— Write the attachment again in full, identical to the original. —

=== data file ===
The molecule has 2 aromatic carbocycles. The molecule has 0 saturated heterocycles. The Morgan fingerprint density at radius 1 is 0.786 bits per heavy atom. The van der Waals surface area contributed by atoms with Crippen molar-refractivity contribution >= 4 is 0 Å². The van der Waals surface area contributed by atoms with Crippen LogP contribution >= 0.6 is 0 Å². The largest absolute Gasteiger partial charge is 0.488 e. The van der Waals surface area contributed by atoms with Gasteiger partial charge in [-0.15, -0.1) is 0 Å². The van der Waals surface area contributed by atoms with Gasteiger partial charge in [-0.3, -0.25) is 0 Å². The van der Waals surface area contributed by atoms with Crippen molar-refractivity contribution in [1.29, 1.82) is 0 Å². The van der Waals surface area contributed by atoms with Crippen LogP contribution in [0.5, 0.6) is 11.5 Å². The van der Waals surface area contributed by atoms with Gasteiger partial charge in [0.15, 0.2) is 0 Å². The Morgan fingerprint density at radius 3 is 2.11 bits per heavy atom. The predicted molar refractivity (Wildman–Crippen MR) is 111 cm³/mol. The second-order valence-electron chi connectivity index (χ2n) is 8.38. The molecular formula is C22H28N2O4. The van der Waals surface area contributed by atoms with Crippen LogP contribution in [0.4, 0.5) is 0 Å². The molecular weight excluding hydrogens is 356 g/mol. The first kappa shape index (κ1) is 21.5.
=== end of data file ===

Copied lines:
The molecule has 2 aromatic carbocycles. The molecule has 0 saturated heterocycles. The Morgan fingerprint density at radius 1 is 0.786 bits per heavy atom. The van der Waals surface area contributed by atoms with Crippen molar-refractivity contribution >= 4 is 0 Å². The van der Waals surface area contributed by atoms with Crippen LogP contribution >= 0.6 is 0 Å². The largest absolute Gasteiger partial charge is 0.488 e. The van der Waals surface area contributed by atoms with Gasteiger partial charge in [-0.15, -0.1) is 0 Å². The van der Waals surface area contributed by atoms with Gasteiger partial charge in [-0.3, -0.25) is 0 Å². The van der Waals surface area contributed by atoms with Crippen molar-refractivity contribution in [1.29, 1.82) is 0 Å². The van der Waals surface area contributed by atoms with Crippen LogP contribution in [0.5, 0.6) is 11.5 Å². The van der Waals surface area contributed by atoms with Gasteiger partial charge in [0.15, 0.2) is 0 Å². The Morgan fingerprint density at radius 3 is 2.11 bits per heavy atom. The predicted molar refractivity (Wildman–Crippen MR) is 111 cm³/mol. The second-order valence-electron chi connectivity index (χ2n) is 8.38. The molecular formula is C22H28N2O4. The van der Waals surface area contributed by atoms with Crippen LogP contribution in [0.4, 0.5) is 0 Å². The molecular weight excluding hydrogens is 356 g/mol. The first kappa shape index (κ1) is 21.5.